Posts Tagged ‘tomb’

Graffiti Town – Part V

November 12th, 2010

This is the final (and long overdue) part in the five-part series on graffiti, wall art and tagging in Brussels, Belgium, and Barcelona, Spain. You can check out parts 1 through 4 here: Part 1, Part 2, Part 3 and Part 4.

Barcelona is so graffiti-mad that you can even find cool post cards of the wall art all over town.

Seen from Park Guell looking out over Barcelona.

I’d love to know how they got all the way up the wall…


On a different note, some very different and amazing stuff lined up:

More coming soon!


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August 1st, 2010

Damascus houses a number of treasures. One of the most remarkable being the tomb of the great Kurdish/Arab/Muslim leader Salah ad-Din Al Ayyubi (AD 1138-1193), better known in the Western world as Saladin.

Below is a shot of the small building which houses the tomb, just outside the Umayyad Mosque.

Saladin is renowned in both the Western and Arab worlds for his military prowess, chivalry and generosity. So much has been written on and about Saladin that I’ll leave that for more qualified people. I’ll just limit myself to quoting something from Wikipedia which I enjoyed very much: “Saladin’s relationship with Richard [the Ist of England, better known as “The Lion Heart”] was one of chivalrous mutual respect as well as military rivalry. When Richard became ill with fever, Saladin offered the services of his personal physician. Saladin also sent him fresh fruit with snow, to chill the drink, as treatment. At Arsuf, when Richard lost his horse, Saladin sent him two replacements. Richard suggested to Saladin that Palestine, Christian and Muslim, could be united through the marriage of his sister Joan of England, Queen of Sicily to Saladin’s brother, and that Jerusalem could be their wedding gift.”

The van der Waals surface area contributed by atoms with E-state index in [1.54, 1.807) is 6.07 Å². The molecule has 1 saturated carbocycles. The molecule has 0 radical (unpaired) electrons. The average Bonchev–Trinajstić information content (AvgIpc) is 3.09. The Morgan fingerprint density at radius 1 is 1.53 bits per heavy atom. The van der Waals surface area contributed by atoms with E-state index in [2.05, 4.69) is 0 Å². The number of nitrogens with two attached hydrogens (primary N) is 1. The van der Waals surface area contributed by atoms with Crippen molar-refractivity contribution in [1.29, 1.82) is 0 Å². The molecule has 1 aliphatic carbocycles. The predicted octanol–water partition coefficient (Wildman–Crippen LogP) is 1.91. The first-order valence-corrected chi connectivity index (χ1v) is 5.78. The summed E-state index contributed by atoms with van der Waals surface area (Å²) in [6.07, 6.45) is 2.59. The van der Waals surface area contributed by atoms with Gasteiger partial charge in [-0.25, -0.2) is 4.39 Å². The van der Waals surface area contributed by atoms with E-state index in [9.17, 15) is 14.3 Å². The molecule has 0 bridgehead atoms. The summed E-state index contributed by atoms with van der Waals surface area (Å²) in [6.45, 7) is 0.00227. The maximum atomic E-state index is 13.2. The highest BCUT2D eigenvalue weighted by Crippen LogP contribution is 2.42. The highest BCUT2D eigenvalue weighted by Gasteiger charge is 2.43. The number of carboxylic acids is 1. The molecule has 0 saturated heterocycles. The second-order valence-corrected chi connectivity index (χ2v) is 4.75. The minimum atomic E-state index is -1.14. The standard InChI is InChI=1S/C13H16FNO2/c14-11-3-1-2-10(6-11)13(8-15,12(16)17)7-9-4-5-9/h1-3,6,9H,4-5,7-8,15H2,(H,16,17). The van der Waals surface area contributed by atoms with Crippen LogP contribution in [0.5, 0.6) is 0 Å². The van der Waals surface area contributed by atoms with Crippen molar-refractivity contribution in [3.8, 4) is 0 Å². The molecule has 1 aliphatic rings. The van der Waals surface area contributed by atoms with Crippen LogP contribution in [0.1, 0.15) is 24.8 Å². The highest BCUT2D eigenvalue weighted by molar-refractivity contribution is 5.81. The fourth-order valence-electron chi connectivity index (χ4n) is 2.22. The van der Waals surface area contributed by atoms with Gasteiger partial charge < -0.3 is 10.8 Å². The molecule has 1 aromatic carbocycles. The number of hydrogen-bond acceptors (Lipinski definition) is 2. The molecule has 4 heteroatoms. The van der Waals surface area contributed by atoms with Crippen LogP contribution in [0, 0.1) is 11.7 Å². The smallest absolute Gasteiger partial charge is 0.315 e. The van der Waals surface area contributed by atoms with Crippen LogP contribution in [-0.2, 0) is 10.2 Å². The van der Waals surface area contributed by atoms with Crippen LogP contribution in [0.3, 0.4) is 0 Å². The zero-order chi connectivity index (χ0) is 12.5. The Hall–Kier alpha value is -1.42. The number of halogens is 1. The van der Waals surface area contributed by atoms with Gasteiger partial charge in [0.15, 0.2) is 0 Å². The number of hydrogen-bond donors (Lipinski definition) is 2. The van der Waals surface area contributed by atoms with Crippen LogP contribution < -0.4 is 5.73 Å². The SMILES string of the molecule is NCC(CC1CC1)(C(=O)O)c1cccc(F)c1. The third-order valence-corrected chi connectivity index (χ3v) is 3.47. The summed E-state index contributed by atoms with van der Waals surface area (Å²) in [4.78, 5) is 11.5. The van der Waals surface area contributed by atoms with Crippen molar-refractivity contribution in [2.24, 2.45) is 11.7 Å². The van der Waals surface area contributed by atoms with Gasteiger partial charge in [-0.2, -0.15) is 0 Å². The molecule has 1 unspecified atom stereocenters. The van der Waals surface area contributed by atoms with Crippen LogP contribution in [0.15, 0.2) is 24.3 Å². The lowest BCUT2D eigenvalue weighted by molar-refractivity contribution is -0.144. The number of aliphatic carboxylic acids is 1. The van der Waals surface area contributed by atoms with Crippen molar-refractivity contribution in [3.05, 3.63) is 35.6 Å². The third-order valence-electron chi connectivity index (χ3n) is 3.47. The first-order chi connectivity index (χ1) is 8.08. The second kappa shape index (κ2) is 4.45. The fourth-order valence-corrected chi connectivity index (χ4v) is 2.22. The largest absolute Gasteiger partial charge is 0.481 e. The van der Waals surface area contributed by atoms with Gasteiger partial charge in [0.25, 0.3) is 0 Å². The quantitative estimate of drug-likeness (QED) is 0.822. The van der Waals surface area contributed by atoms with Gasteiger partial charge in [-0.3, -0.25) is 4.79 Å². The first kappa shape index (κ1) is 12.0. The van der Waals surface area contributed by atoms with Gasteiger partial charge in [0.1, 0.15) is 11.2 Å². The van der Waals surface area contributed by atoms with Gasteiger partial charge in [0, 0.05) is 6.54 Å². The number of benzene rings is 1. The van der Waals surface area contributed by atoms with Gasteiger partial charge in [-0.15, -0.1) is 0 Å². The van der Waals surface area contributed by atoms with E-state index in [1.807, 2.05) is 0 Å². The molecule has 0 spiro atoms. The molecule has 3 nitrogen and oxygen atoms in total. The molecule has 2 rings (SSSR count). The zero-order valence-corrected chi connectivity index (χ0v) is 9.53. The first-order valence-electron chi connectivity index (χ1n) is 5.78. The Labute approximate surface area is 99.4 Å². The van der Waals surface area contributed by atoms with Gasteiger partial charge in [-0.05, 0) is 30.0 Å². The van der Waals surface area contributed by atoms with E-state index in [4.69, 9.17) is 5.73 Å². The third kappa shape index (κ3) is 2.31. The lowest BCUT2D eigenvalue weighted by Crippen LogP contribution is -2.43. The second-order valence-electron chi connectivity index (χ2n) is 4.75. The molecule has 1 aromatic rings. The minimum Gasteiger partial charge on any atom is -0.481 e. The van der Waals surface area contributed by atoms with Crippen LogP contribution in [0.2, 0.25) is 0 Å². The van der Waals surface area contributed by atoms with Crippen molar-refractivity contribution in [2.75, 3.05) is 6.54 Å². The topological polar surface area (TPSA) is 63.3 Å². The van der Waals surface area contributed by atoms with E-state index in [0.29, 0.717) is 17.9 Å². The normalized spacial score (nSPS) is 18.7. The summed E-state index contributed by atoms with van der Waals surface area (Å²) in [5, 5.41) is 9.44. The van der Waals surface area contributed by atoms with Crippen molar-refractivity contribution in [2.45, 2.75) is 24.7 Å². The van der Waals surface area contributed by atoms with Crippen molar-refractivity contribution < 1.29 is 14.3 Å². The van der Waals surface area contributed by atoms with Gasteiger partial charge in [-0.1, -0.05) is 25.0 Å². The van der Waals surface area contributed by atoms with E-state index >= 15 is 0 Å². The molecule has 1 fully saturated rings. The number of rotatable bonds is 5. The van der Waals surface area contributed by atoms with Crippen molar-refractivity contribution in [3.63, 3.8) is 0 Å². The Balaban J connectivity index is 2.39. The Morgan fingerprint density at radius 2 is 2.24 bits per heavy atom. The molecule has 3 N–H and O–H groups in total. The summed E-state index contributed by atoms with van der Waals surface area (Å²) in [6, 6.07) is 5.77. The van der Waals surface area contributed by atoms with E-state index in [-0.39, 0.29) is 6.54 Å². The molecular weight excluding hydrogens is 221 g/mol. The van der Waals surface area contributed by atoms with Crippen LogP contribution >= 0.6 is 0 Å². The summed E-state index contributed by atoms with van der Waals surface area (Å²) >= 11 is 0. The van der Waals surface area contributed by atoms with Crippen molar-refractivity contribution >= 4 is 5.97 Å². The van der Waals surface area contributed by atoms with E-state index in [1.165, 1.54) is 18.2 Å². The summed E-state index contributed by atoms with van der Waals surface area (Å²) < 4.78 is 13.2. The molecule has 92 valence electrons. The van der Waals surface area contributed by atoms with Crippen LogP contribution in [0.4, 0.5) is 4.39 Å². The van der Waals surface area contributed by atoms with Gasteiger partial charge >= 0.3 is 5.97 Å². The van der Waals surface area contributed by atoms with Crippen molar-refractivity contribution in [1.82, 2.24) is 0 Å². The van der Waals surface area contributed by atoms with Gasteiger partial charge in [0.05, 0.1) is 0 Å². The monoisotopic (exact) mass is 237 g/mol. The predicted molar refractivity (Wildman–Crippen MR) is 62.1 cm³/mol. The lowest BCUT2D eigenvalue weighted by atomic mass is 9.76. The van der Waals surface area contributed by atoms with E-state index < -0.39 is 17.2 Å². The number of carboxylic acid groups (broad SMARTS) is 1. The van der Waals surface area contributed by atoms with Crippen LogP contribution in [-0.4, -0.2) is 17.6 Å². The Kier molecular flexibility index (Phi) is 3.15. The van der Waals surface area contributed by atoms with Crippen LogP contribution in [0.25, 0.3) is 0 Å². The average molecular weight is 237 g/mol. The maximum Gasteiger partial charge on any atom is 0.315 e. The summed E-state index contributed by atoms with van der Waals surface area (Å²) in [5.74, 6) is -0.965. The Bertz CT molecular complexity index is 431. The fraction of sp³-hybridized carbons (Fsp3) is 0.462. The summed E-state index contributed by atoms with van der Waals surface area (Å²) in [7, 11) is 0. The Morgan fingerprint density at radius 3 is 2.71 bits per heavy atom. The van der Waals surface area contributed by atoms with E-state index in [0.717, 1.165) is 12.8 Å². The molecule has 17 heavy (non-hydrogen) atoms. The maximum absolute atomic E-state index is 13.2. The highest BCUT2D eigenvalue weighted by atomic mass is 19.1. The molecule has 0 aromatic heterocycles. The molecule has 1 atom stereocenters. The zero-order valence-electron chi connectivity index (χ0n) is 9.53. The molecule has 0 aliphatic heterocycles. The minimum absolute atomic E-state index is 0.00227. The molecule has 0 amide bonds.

The tomb on the right, covered in the green silk embroidered with Koranic verses in gold lettering, is the actual tomb of Saladin. The white marble one in the centre was a gift from the last German Emperor and King of Prussia, Wilhem II (27 January 1859 – 4 June 1941), and remains empty.

More coming soon!


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